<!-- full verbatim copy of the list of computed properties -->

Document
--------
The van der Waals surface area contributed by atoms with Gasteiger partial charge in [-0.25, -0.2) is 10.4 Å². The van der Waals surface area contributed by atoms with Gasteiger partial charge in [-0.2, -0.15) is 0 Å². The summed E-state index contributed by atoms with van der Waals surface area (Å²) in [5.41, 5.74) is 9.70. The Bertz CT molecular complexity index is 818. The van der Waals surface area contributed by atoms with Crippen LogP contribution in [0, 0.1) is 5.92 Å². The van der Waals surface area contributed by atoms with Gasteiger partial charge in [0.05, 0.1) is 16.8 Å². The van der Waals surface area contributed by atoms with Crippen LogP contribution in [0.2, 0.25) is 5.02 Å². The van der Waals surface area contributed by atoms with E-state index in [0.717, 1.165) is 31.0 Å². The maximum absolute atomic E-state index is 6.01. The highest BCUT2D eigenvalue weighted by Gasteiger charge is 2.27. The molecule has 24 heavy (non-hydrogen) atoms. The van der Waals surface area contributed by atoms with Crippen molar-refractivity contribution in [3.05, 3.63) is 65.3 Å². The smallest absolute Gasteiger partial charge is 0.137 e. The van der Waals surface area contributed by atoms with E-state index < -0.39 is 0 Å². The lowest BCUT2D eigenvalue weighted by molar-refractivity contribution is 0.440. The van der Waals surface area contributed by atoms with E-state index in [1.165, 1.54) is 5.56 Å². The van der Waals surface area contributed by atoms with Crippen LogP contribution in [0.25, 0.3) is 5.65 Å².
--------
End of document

The van der Waals surface area contributed by atoms with Gasteiger partial charge in [-0.25, -0.2) is 10.4 Å². The van der Waals surface area contributed by atoms with Gasteiger partial charge in [-0.2, -0.15) is 0 Å². The summed E-state index contributed by atoms with van der Waals surface area (Å²) in [5.41, 5.74) is 9.70. The Bertz CT molecular complexity index is 818. The van der Waals surface area contributed by atoms with Crippen LogP contribution in [0, 0.1) is 5.92 Å². The van der Waals surface area contributed by atoms with Gasteiger partial charge in [0.05, 0.1) is 16.8 Å². The van der Waals surface area contributed by atoms with Crippen LogP contribution in [0.2, 0.25) is 5.02 Å². The van der Waals surface area contributed by atoms with E-state index in [0.717, 1.165) is 31.0 Å². The maximum absolute atomic E-state index is 6.01. The highest BCUT2D eigenvalue weighted by Gasteiger charge is 2.27. The molecule has 24 heavy (non-hydrogen) atoms. The van der Waals surface area contributed by atoms with Crippen molar-refractivity contribution in [3.05, 3.63) is 65.3 Å². The smallest absolute Gasteiger partial charge is 0.137 e. The van der Waals surface area contributed by atoms with E-state index < -0.39 is 0 Å². The lowest BCUT2D eigenvalue weighted by molar-refractivity contribution is 0.440. The van der Waals surface area contributed by atoms with E-state index in [1.165, 1.54) is 5.56 Å². The van der Waals surface area contributed by atoms with Crippen LogP contribution in [0.25, 0.3) is 5.65 Å².